HELP LINE: A simple way to start saving for retirement

A government website helps people begin a retirement savings account and determine their contributions.

WE ALL HEAR a lot of talk about retirement, right?

And traditionally, most of us probably would have defined retirement as something pretty close to “I don’t have to go to work anymore in order to get money,” or something like that, right?

OK. Now, we’ve talked a lot about the fact that the whole retirement thing is changing: how we think about it, how we look at it, what we do or don’t want to do, what we can do, what we have to do and what we choose to do, so we’re not going to rerun that whole tape again today.

Be able to afford it

I do think, though, that most of us can agree on one simple fact: If we have any intention of retiring and that retirement looks anything like my little definition above, then we’d better be able to afford it, right?

Right.

And many of us would also agree that attempting to afford retirement on Social Security alone could be … challenging (OK, I know there are other words and phrases that could apply here, but let’s go with “challenging” for now).

Thus, this is the juncture in a conversation where we get off into pensions and investments, retirement plans, real estate, contracts, savings, etc.

Virtually none of which I’m only kind of qualified to discuss in-depth, but here’s something I do know: Some of us just don’t have some of those choices available to us.

Maybe it’s because of what we do for a living or where we do it or when we started doing it or some past life experiences or some current life experiences or any number of the other 10 million things that can happen during life on Earth.

It doesn’t really matter because the fact is, here we are.

So, shall I finally get around to the point?

OK, ever heard of “myRA”?

Here’s the deal: myRA is a Roth IRA (individual retirement arrangement) — you’ve heard that phrase, or maybe you’ve heard people talk about a “Roth.” Same thing.

A way to stash money

An IRA is a way of stashing money for, presumably, retirement. There are different kinds of IRAs, and Roth is one of those kinds.

I would make “contributions” to my Roth IRA “after tax,” which means after all applicable payroll taxes have already been deducted; in other words, out of my “net” or “take home” pay.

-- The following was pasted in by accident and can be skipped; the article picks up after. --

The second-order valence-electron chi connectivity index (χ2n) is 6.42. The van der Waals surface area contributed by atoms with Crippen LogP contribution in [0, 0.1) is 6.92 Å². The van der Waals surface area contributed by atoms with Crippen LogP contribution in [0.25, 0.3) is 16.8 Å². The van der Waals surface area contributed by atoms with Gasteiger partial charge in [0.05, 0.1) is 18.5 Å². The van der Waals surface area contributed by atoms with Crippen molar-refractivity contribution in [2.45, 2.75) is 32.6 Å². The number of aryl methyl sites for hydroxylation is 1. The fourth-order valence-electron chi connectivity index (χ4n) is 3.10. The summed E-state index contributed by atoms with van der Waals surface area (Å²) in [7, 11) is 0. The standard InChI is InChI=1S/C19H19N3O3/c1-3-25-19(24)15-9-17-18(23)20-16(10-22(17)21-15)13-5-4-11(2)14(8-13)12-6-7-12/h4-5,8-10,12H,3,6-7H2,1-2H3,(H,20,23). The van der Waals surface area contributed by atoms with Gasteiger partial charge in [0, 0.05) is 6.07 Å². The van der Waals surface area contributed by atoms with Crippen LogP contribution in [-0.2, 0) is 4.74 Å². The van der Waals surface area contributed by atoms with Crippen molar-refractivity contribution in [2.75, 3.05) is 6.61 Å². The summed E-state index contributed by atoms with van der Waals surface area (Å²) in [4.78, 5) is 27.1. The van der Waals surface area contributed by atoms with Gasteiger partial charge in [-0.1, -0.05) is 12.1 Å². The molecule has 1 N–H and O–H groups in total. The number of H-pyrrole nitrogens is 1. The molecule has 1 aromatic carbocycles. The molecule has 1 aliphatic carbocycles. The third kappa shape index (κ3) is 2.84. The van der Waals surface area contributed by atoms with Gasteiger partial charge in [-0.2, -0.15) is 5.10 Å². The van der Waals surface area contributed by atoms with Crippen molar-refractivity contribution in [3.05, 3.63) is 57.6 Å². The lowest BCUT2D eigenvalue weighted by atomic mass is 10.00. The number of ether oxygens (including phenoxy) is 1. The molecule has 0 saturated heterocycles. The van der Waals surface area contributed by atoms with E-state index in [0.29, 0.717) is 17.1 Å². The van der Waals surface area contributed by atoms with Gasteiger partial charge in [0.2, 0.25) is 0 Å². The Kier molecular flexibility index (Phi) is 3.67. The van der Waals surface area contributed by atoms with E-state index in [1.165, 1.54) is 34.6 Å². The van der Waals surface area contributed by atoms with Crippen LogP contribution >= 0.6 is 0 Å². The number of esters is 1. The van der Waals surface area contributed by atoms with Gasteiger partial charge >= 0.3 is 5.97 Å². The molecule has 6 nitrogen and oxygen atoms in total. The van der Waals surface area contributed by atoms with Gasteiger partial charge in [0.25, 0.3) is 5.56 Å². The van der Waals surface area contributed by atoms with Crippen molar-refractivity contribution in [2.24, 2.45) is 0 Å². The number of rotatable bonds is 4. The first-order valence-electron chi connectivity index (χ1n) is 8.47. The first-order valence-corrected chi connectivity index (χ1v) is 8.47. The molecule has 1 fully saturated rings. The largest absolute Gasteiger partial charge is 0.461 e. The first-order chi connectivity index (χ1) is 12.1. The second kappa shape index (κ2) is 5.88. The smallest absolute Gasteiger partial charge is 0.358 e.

Those contributions (presumably, hopefully) grow because they’ve been invested in something; so, I keep contributing and those funds keep earning and someday, hopefully, I can retire. Or whatever.

Did he say, “Whatever”?

Yes, he did, like: up to $10,000 for a first-time home purchase, or qualified higher education expenses, or due to a disability, or up to the amount of deductible medical expenses, etc.

In other words, you can get on that money for reasons other than retirement, and money that you contributed won’t be taxable because it’s already been taxed (see above).

Now, some of the earnings those contributions enjoyed might be taxable, depending upon what you’re doing with the money and when you’re doing it, but we’re getting in over my head. Besides, I think you get the point.

Now, a lot of us don’t have access to these things because of what we do for a living, where we do it or for whom we do it, so we’ve been sort of … challenged.

The real point of this whole column today is to let you know that you could start a myRA that’s backed by the United States Treasury and earns interest at the same rate as the Government Securities Fund, which was 2.04 percent in 2015.

You can contribute out of your paycheck (or several other ways) $2 or $20 or $200 — whatever you can afford.

It could be a way to get started, restarted, catch up or do something.

“Isn’t there more I need to know about this myRA thing?”

Good heavens yes.

You can go to www.myra.gov and take your time. FYI, there’s no fee to start one of these and there are no ongoing fees.

“So, Harvey, do you think this is a good idea?”

I think it’s an idea for folks who don’t have any others.

I think they’re a good idea for some people, depending, and I think they’re a lousy idea for people who have better ideas or other opportunities.

I mostly think that it doesn’t matter what I think.

I think you need to know that these things exist, then make your own decisions, based on your own life.

I think myRAs could be a tool to help some folks get started and stash some money, be that for retirement or some other noteworthy life experience, and/or maybe to begin to understand how that game is played.

And I think that you don’t have to be a high-roller to be smart.

________

Mark Harvey is director of Clallam/Jefferson Senior Information & Assistance, which operates through the Olympic Area Agency on Aging. He is also a member of the Community Advocates for Rural Elders partnership. He can be reached at 360-452-3221 (Port Angeles-Sequim), 360-385-2552 (Jefferson County) or 360-374-9496 (West End), or by emailing harvemb@dshs.wa.gov.

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